The Game Master Opens Up About Operating the Rickshaw Challenge – Interview

Our Head Organizer, the Game Master a.k.a. Princely Jeyachandran opens up about the last ten years of heading the Rickshaw Challenge operative. Spoiler: It all started with a wedding…. 

Always on the Lookout.
Princely, Always on the Lookout

  1. How long have you been the head organizer of the Rickshaw Challenge?

Everyone has the luxury of so many things and we act superior or inferior according to what you think, how much you have. But , time is  equal to everyone. In 2014 , I ran a rally called Deccan Odyssey with just one rickshaw team. I drove a Rickshaw (tuk tuk) in that rally and that is when I felt I a wanted to head this. Chronologically speaking, I joined as the GM of the company from the first day. It was in 2010 September. The first rally I did was the Tech Ride with 7 teams. Following with a rally called Nortland tuk tuk , for a security company called Bears (if my memory serves me right). This all started with a drive for a friend’s wedding with Aravind (Mentor, Tutor and a friend.)
So it is 6 years of averaging 5 rallies per year. Definitely more than 30 of these rallies including some exclusive events for corporate clients.

  1. How did you come to join?

For quite some time, I was busy with my college days, then bachelor life, then work life… When married life has finally crash landed, I took it positively and started working for the company I initially worked for. It was a workplace with great atmosphere, but some sort of emptiness was there. That sort of time Aravind and I spoke over the phone and decided to drive down from Chennai to Trichy for a wedding. I would consider this my drive up.

  1. Tell us about the craziest participants!

The moment they press the button Pay, they go crazy. There is some sort of established feeling the rally completion gives you. That has taken shape automatically with good hearts and positive process. New friends, lots of bad ass stories. Off the road it is wild drink party stories and on the road it is sort of a mix of scary and joyful stories. Strange enough, some teams were lost on the first day and found on the finish. Didn’t even bother to ask what was going on.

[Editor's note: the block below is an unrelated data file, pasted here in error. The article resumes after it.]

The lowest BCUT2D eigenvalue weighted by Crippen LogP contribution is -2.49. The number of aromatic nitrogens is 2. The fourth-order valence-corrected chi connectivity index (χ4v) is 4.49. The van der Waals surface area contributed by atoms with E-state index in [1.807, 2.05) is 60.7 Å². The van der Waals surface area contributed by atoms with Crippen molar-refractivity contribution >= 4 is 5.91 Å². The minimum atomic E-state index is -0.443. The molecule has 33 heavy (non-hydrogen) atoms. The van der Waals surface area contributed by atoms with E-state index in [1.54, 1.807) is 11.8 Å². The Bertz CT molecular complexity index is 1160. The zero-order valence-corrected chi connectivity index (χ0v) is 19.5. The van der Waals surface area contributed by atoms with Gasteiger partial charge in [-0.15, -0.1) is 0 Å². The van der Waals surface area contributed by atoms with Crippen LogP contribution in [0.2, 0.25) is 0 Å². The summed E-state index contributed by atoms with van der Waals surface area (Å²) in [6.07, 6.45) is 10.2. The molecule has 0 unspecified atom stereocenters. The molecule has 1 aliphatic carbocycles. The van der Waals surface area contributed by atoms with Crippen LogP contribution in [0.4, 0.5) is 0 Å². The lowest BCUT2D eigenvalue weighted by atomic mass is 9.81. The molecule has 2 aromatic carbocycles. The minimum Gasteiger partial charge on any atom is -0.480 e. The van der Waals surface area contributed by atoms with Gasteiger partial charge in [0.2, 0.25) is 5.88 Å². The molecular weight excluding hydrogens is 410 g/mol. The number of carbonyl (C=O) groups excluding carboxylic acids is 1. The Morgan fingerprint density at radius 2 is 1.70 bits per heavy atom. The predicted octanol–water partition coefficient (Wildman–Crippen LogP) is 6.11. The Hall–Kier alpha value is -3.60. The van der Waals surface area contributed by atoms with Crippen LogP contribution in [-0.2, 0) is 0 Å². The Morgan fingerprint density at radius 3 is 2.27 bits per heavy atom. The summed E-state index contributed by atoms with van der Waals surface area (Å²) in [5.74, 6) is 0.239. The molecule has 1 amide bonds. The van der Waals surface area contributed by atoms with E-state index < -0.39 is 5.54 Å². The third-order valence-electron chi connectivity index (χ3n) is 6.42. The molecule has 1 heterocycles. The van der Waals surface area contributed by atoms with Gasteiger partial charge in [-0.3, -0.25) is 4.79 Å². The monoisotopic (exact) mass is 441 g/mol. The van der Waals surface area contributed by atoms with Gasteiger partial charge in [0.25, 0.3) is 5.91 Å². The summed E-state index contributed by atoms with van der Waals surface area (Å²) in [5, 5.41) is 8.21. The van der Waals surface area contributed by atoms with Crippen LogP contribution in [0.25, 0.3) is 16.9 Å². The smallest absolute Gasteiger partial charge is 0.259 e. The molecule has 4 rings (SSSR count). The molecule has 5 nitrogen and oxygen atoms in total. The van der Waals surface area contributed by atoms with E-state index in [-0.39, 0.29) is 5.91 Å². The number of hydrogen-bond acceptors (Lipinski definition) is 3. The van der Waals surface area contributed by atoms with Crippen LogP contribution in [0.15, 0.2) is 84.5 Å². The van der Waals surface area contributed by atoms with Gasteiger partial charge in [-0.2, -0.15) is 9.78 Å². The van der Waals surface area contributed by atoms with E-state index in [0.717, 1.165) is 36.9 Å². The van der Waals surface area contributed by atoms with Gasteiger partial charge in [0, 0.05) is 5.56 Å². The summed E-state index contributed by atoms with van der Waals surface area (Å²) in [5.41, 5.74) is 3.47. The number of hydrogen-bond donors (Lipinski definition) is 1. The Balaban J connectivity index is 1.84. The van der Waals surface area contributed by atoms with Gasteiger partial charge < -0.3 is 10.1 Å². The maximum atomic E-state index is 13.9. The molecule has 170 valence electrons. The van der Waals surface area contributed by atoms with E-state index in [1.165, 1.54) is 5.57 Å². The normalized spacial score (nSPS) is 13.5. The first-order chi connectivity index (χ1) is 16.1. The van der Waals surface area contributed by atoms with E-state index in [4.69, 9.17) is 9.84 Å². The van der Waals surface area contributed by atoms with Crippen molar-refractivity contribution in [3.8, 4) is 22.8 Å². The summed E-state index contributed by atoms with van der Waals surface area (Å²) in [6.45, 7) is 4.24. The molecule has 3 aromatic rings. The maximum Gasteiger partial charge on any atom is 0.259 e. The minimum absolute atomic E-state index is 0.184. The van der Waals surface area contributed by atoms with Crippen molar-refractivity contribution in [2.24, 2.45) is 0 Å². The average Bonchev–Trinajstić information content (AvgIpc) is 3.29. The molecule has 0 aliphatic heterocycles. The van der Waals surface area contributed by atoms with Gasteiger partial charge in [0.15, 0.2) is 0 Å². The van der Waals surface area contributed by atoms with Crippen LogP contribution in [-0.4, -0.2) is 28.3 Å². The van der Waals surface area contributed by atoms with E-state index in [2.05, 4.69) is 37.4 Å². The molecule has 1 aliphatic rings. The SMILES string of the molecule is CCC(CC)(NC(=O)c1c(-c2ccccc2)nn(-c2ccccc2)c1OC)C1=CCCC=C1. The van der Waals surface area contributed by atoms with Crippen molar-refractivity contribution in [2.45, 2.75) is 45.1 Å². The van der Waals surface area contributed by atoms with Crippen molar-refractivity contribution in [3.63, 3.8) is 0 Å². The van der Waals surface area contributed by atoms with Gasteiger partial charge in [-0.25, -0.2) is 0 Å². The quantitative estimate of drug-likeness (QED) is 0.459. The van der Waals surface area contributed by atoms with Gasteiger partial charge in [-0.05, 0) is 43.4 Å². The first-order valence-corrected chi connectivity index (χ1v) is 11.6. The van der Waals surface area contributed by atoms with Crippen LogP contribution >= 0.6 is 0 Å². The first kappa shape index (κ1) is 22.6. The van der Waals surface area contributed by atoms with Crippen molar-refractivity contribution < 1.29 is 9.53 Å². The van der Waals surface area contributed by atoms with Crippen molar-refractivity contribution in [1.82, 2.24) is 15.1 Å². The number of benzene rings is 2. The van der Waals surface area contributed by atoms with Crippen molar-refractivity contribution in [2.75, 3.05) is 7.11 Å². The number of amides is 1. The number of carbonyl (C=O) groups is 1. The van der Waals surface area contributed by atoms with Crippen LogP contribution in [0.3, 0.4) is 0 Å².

1. What is the most spectacular story about a team getting lost?

Nothing is to beat the story from the first rally of my career. The day I lost my way and did not estimate the distance and destination. It was the day from Chitradurga a beautiful old fort town, to Raichur and it was a penultimate day. A team had lost its way and by the time I found them, it was almost 3 pm. Then it quickly became dark before we reached the town  Bellary. We had around 80 km to close the day, the decision was made by Aravind (we had two cars) and he persuaded the lost team to join us. The mess is about GPS technology. They landed up in wrong state, on bad roads and their vehicle wasn’t working. From Bellary I hailed a auto rickshaw driver for the way and drove it. I reached Raichur at about 12 midnight. The team of two Girls from Wales were caught up by Aravind and they were short of fuel for both vehicles and they had to sleep at a gas station. I remember these guys made it to the hotel by 7 am and started in another 2 hours and they finished the rally in their own  style.

With Aravind
With Aravind

  1. What is the biggest trouble participants ever got into?

Accidents, detained by Indian police, suddenly the road getting washed away (diversion) and most recently a Local Bandh (when every shop and event closes) in Kerala. The recent past always stays fresh in mind. 2015 Malabar Rampage, day when we need to travel from Kolikode  to Mangalore. After a long drive from Aleppey to Kolikode on the previous night, teams were informed to load with fuel to tackle the 100 Km drive out of Kerala borders as all the gas stations would also be closed. Again, I got the distance wrong as it was actually 150 km to border. Finally we all made it but teams were frustrated till they got to a bar at Mangalore to celebrate a participant’s birthday.